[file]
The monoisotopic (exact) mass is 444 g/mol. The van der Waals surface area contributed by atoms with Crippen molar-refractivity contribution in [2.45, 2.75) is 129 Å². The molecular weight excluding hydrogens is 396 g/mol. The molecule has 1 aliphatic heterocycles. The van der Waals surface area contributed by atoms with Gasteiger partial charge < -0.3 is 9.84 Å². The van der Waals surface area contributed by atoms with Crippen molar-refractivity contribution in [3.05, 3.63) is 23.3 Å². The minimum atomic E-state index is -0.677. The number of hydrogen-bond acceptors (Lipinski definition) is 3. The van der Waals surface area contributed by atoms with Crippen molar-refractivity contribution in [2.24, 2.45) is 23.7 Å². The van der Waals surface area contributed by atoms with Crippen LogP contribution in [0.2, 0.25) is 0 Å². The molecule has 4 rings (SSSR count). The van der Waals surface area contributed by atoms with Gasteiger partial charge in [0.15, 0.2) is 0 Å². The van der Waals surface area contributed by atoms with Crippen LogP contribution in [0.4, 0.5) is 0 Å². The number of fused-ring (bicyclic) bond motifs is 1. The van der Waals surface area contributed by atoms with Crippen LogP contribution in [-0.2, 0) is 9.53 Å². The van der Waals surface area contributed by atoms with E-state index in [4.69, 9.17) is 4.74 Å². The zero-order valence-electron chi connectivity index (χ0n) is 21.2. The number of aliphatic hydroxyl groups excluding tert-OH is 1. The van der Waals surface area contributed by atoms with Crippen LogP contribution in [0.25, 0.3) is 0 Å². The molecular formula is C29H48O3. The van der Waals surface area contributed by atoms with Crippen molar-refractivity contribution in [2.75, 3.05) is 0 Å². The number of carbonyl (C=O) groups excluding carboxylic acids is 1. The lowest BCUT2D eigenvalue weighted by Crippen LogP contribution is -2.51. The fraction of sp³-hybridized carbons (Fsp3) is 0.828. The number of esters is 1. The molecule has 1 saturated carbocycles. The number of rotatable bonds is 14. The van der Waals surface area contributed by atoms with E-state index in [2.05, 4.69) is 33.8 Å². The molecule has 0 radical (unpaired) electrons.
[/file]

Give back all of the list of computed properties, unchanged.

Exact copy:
The monoisotopic (exact) mass is 444 g/mol. The van der Waals surface area contributed by atoms with Crippen molar-refractivity contribution in [2.45, 2.75) is 129 Å². The molecular weight excluding hydrogens is 396 g/mol. The molecule has 1 aliphatic heterocycles. The van der Waals surface area contributed by atoms with Gasteiger partial charge < -0.3 is 9.84 Å². The van der Waals surface area contributed by atoms with Crippen molar-refractivity contribution in [3.05, 3.63) is 23.3 Å². The minimum atomic E-state index is -0.677. The number of hydrogen-bond acceptors (Lipinski definition) is 3. The van der Waals surface area contributed by atoms with Crippen molar-refractivity contribution in [2.24, 2.45) is 23.7 Å². The van der Waals surface area contributed by atoms with Crippen LogP contribution in [0.2, 0.25) is 0 Å². The molecule has 4 rings (SSSR count). The van der Waals surface area contributed by atoms with Gasteiger partial charge in [0.15, 0.2) is 0 Å². The van der Waals surface area contributed by atoms with Crippen LogP contribution in [0.4, 0.5) is 0 Å². The number of fused-ring (bicyclic) bond motifs is 1. The van der Waals surface area contributed by atoms with Crippen LogP contribution in [-0.2, 0) is 9.53 Å². The van der Waals surface area contributed by atoms with E-state index in [4.69, 9.17) is 4.74 Å². The zero-order valence-electron chi connectivity index (χ0n) is 21.2. The number of aliphatic hydroxyl groups excluding tert-OH is 1. The van der Waals surface area contributed by atoms with Crippen LogP contribution in [0.25, 0.3) is 0 Å². The molecular formula is C29H48O3. The van der Waals surface area contributed by atoms with Crippen molar-refractivity contribution in [2.75, 3.05) is 0 Å². The number of carbonyl (C=O) groups excluding carboxylic acids is 1. The lowest BCUT2D eigenvalue weighted by Crippen LogP contribution is -2.51. The fraction of sp³-hybridized carbons (Fsp3) is 0.828. The number of esters is 1. The molecule has 1 saturated carbocycles. The number of rotatable bonds is 14. The van der Waals surface area contributed by atoms with E-state index in [2.05, 4.69) is 33.8 Å². The molecule has 0 radical (unpaired) electrons.